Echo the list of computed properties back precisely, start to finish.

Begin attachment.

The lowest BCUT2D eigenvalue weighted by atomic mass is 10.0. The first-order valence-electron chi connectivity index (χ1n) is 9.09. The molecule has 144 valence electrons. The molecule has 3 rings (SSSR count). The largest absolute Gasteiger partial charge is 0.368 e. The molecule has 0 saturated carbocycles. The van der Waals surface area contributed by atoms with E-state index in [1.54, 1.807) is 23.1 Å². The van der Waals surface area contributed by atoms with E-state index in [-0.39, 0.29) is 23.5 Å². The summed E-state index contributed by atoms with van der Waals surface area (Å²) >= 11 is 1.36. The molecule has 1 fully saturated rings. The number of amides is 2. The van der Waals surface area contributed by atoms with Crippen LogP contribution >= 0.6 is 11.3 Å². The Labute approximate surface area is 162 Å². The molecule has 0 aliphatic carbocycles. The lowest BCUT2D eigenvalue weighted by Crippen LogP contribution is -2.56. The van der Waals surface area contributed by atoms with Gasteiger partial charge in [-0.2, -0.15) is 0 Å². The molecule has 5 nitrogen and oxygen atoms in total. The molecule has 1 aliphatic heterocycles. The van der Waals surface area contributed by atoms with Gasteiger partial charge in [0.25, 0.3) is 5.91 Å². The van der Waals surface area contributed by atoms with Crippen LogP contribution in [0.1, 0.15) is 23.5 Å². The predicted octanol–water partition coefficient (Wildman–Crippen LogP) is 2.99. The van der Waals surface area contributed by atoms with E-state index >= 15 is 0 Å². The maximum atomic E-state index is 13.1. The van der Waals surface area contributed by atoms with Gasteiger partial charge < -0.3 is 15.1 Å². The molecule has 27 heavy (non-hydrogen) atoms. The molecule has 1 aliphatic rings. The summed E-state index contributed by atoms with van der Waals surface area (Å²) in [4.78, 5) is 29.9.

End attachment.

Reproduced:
The lowest BCUT2D eigenvalue weighted by atomic mass is 10.0. The first-order valence-electron chi connectivity index (χ1n) is 9.09. The molecule has 144 valence electrons. The molecule has 3 rings (SSSR count). The largest absolute Gasteiger partial charge is 0.368 e. The molecule has 0 saturated carbocycles. The van der Waals surface area contributed by atoms with E-state index in [1.54, 1.807) is 23.1 Å². The van der Waals surface area contributed by atoms with E-state index in [-0.39, 0.29) is 23.5 Å². The summed E-state index contributed by atoms with van der Waals surface area (Å²) >= 11 is 1.36. The molecule has 1 fully saturated rings. The number of amides is 2. The van der Waals surface area contributed by atoms with Crippen LogP contribution >= 0.6 is 11.3 Å². The Labute approximate surface area is 162 Å². The molecule has 0 aliphatic carbocycles. The lowest BCUT2D eigenvalue weighted by Crippen LogP contribution is -2.56. The van der Waals surface area contributed by atoms with Gasteiger partial charge in [-0.2, -0.15) is 0 Å². The molecule has 5 nitrogen and oxygen atoms in total. The molecule has 1 aliphatic heterocycles. The van der Waals surface area contributed by atoms with Gasteiger partial charge in [0.25, 0.3) is 5.91 Å². The van der Waals surface area contributed by atoms with Crippen LogP contribution in [0.1, 0.15) is 23.5 Å². The predicted octanol–water partition coefficient (Wildman–Crippen LogP) is 2.99. The van der Waals surface area contributed by atoms with E-state index >= 15 is 0 Å². The maximum atomic E-state index is 13.1. The van der Waals surface area contributed by atoms with Gasteiger partial charge < -0.3 is 15.1 Å². The molecule has 27 heavy (non-hydrogen) atoms. The molecule has 1 aliphatic rings. The summed E-state index contributed by atoms with van der Waals surface area (Å²) in [4.78, 5) is 29.9.